On this first question, the New York Court of Appeals concluded that executives are “employees” entitled to the protections of Section 193.  The Court observed that executives are removed from the definitions of certain subcategories of employees in the various sections of the Labor Law, but those exceptions do not limit the scope of the general definition of an employee as “any person employed for hire by an employer in any employment” in Labor Law § 190 which, the Court concluded, “plainly embraces executives.”  The Court of Appeals particularly noted that if executives were excluded from the statutory definition of “employee,” then the Labor Law’s prohibition on sex discrimination in employee pay would not apply to executives.  The Court asserted that this was an absurd result that the New York State Legislature surely did not intend with respect to the anti-discrimination provisions of the Labor Law.  Consequently, the Court ruled that executives are employees for purposes of the Labor Law, except where expressly excluded.  There being no specific exclusion of executives in the terms of Section 193, the statute protected the plaintiff from deductions from her wages.

The second issue referred by the federal appeals court to the New York Court of Appeals related to the timing under which commissions are earned: when does a commission payment accrue and constitute wages such that it is protected from deductions by Section 193?  The Court concluded that, absent an express or implied agreement between the parties to the contrary, a commission accrues and is earned when the employee produces a buyer “ready, willing and able” to enter into a purchase upon the employer’s terms.  The Court went on to note that an employer and employee are free to depart from that common law rule by entering into a different arrangement.  They may, for example, provide that the calculation of a sales commission will include certain downward adjustments from gross sales, billings or receivables.  In that event, the employee’s commission is not “earned” or “vested” until application of the agreed upon formula results in a net commission.  The Court finally concluded that the plaintiff’s eleven year course of dealing with her employer made clear that her commission would be earned and vested only after the specified deductions were taken from her gross billings.  Her commissions became wages for purposes of Labor Law § 193 only after the new commission was calculated, and she therefore had no claim for unauthorized deductions.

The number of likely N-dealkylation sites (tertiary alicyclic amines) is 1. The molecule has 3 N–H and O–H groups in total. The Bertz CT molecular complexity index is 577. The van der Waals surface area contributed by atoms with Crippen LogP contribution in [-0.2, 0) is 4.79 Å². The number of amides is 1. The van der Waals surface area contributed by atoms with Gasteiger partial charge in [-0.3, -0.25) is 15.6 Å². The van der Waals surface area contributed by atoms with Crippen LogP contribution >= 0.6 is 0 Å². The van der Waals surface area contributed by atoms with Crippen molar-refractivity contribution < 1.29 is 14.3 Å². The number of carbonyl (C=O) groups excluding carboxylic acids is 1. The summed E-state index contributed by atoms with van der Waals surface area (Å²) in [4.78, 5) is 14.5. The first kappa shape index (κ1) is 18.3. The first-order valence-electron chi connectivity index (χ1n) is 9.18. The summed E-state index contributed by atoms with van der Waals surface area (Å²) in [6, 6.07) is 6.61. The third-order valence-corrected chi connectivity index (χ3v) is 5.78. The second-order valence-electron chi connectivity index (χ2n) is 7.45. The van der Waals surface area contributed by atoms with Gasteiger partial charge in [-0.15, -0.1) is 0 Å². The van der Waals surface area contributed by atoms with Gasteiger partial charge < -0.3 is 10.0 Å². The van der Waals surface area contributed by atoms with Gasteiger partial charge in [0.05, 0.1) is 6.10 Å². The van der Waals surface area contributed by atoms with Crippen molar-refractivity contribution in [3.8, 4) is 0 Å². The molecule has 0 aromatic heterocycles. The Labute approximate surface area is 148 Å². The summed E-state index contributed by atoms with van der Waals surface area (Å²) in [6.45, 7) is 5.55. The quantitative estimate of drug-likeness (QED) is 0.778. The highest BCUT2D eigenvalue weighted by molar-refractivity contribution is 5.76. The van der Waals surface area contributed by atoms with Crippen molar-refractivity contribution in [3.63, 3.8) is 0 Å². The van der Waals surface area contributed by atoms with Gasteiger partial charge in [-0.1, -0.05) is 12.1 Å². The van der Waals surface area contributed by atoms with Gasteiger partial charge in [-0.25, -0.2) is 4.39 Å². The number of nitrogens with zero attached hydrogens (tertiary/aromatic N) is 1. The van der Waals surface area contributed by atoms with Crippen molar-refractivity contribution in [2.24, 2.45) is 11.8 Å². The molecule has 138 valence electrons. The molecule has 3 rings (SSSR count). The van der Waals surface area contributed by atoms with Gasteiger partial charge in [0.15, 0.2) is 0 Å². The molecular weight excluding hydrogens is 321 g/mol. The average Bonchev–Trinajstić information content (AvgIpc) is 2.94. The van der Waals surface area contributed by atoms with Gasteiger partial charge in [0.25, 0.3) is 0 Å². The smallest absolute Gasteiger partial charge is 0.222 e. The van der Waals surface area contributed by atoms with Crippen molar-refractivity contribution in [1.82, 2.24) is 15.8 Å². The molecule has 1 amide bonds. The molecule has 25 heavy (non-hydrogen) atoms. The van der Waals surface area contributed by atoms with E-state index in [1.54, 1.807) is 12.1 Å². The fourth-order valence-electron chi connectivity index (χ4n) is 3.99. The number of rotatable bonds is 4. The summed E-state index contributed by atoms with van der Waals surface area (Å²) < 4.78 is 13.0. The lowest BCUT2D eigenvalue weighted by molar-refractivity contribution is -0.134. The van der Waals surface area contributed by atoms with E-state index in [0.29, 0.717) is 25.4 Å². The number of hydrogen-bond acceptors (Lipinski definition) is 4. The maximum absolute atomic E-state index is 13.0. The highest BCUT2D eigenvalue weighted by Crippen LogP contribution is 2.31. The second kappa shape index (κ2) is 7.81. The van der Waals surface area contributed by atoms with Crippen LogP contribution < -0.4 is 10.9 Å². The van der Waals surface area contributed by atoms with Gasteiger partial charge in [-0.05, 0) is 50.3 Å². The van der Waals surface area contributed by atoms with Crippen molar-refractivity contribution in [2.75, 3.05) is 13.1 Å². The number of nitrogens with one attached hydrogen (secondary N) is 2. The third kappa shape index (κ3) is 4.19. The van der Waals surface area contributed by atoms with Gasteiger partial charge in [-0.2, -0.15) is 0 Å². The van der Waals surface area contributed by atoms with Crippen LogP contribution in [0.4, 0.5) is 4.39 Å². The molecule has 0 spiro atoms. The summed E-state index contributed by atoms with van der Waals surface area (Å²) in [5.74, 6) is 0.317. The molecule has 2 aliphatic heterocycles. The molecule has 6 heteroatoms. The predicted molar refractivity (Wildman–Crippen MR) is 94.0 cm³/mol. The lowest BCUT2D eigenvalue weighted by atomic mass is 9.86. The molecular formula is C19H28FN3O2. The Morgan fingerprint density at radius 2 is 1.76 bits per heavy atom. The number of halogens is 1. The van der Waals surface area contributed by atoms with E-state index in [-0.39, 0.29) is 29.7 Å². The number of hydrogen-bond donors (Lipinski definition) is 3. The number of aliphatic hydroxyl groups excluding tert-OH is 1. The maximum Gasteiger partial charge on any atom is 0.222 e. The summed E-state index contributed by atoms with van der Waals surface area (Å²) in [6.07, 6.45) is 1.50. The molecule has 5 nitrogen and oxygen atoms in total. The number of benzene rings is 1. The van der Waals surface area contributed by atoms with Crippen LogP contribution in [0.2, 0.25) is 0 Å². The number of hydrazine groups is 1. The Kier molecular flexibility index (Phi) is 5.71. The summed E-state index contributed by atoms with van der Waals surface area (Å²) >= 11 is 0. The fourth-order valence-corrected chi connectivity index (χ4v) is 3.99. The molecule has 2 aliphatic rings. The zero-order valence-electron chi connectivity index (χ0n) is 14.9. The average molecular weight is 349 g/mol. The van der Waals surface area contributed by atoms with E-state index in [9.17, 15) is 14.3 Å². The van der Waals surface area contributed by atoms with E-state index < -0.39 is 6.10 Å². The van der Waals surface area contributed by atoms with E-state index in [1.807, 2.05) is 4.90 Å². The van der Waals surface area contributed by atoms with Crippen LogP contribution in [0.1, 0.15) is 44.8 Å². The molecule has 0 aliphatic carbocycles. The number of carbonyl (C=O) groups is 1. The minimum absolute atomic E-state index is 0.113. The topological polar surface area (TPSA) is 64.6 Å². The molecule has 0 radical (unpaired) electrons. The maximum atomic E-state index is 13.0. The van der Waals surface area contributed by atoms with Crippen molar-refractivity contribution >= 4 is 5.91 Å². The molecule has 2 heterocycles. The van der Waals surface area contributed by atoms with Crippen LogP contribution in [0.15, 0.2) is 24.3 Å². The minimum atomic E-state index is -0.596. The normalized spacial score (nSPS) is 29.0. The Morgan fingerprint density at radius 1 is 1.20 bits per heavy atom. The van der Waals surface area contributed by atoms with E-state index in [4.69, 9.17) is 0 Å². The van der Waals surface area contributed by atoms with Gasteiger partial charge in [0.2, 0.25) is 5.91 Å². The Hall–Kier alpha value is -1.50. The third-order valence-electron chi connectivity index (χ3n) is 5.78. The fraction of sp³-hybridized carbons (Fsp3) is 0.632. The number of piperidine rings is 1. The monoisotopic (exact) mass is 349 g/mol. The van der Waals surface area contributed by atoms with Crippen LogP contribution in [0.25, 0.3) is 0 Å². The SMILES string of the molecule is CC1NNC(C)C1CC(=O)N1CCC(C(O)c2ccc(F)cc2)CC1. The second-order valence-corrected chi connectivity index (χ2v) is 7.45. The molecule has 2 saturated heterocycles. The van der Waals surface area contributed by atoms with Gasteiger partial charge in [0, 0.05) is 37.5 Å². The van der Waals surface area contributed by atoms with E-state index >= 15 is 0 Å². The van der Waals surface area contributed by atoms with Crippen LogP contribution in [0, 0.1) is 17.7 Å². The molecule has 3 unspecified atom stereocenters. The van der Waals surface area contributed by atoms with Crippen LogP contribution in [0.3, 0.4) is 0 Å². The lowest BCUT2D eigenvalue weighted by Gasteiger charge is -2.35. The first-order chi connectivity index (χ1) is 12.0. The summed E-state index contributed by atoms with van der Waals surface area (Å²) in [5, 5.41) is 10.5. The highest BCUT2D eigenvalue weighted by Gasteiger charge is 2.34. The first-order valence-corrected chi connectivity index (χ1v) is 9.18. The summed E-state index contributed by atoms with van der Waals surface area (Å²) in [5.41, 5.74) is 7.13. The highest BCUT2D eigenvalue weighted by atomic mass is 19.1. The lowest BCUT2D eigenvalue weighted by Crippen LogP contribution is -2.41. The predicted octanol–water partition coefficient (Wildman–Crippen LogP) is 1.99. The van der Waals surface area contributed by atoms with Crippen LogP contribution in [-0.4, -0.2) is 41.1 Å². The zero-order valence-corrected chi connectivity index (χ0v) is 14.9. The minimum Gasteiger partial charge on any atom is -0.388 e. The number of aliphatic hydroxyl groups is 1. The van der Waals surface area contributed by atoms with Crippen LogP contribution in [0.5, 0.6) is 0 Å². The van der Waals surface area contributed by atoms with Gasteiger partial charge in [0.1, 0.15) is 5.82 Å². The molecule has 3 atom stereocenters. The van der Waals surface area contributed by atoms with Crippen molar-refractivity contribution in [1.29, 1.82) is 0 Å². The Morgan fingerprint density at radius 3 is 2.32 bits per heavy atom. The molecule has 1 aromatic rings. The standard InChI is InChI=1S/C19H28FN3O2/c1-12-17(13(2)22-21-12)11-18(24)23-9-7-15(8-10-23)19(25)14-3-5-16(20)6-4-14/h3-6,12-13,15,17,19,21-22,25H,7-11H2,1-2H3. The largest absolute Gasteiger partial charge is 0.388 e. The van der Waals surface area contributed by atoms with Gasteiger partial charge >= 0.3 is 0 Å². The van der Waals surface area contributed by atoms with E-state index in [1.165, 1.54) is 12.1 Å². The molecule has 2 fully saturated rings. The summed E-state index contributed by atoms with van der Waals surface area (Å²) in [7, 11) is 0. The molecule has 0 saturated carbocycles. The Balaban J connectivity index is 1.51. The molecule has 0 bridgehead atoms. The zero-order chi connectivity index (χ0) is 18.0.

The significance of this decision for management is two-fold.  First, it is now clear that executives and all others employed on a wage, salary or commission basis are protected by Section 193 of the Labor Law regulating deductions from their earned compensation.  Deductions from the wages of executives, like other employees, are lawful only if they are for the permissible purposes enumerated in the statute and only if authorized in writing by the affected employee.  Second, commissions accrue and are earned as wages pursuant to the employer’s and employee’s agreement or course of dealing, and in the absence of such an express or implied agreement, an employee’s commission is earned and becomes statutorily protected wages when the employee presents a buyer ready, willing and able to purchase the offered goods, services or property on the terms acceptable to the employer.  An amendment to the New York State Labor Law enacted in 2007 already required that the terms upon which commissioned salespersons are compensated be set forth in a written agreement.  Particularly in view of the Court of Appeals decision in Pachter, to avoid unnecessary litigation over commission compensation it is now essential for New York employers to spell out the full terms of the commission calculation in a written agreement executed by both the employee and the company.  The agreement should set forth all material terms, including the treatment of commissions owed to the employee when payment on a sale occurs after the employment has terminated.

If you have any questions about the implications and application of the Pachter case, please contact any of the attorneys in our New York office.